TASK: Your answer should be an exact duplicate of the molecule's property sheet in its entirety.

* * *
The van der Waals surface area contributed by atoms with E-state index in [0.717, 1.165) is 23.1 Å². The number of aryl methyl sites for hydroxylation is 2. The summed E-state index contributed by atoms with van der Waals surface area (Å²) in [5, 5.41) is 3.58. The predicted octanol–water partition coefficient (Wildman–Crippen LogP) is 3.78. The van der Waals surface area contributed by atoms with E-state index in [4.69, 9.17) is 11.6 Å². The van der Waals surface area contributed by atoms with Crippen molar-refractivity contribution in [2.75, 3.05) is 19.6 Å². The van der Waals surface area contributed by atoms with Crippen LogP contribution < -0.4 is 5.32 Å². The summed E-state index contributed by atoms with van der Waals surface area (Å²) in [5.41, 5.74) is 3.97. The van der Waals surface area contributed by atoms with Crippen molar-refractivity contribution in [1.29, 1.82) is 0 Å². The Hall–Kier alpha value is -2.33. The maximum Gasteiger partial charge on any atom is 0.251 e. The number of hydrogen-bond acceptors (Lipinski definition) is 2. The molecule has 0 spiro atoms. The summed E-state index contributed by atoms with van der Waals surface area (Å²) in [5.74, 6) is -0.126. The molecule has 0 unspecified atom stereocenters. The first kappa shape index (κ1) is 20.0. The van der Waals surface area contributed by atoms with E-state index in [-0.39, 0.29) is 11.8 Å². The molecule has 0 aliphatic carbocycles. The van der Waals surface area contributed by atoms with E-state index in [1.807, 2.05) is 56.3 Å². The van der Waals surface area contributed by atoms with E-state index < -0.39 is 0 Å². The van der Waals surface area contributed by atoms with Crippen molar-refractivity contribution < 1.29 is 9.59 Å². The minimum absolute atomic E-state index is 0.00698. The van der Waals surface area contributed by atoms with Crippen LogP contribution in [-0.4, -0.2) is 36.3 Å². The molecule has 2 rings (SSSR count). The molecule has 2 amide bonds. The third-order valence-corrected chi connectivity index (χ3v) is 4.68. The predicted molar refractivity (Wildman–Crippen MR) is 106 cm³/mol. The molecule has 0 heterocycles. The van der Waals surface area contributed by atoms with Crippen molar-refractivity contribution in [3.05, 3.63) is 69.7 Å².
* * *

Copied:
The van der Waals surface area contributed by atoms with E-state index in [0.717, 1.165) is 23.1 Å². The number of aryl methyl sites for hydroxylation is 2. The summed E-state index contributed by atoms with van der Waals surface area (Å²) in [5, 5.41) is 3.58. The predicted octanol–water partition coefficient (Wildman–Crippen LogP) is 3.78. The van der Waals surface area contributed by atoms with E-state index in [4.69, 9.17) is 11.6 Å². The van der Waals surface area contributed by atoms with Crippen molar-refractivity contribution in [2.75, 3.05) is 19.6 Å². The van der Waals surface area contributed by atoms with Crippen LogP contribution < -0.4 is 5.32 Å². The summed E-state index contributed by atoms with van der Waals surface area (Å²) in [5.41, 5.74) is 3.97. The van der Waals surface area contributed by atoms with Crippen molar-refractivity contribution in [1.29, 1.82) is 0 Å². The Hall–Kier alpha value is -2.33. The maximum Gasteiger partial charge on any atom is 0.251 e. The number of hydrogen-bond acceptors (Lipinski definition) is 2. The molecule has 0 spiro atoms. The summed E-state index contributed by atoms with van der Waals surface area (Å²) in [5.74, 6) is -0.126. The molecule has 0 unspecified atom stereocenters. The first kappa shape index (κ1) is 20.0. The van der Waals surface area contributed by atoms with E-state index in [-0.39, 0.29) is 11.8 Å². The molecule has 0 aliphatic carbocycles. The van der Waals surface area contributed by atoms with E-state index in [1.807, 2.05) is 56.3 Å². The van der Waals surface area contributed by atoms with E-state index < -0.39 is 0 Å². The van der Waals surface area contributed by atoms with Crippen molar-refractivity contribution < 1.29 is 9.59 Å². The minimum absolute atomic E-state index is 0.00698. The van der Waals surface area contributed by atoms with Crippen LogP contribution in [-0.4, -0.2) is 36.3 Å². The molecule has 2 rings (SSSR count). The molecule has 2 amide bonds. The third-order valence-corrected chi connectivity index (χ3v) is 4.68. The predicted molar refractivity (Wildman–Crippen MR) is 106 cm³/mol. The molecule has 0 heterocycles. The van der Waals surface area contributed by atoms with Crippen molar-refractivity contribution in [3.05, 3.63) is 69.7 Å².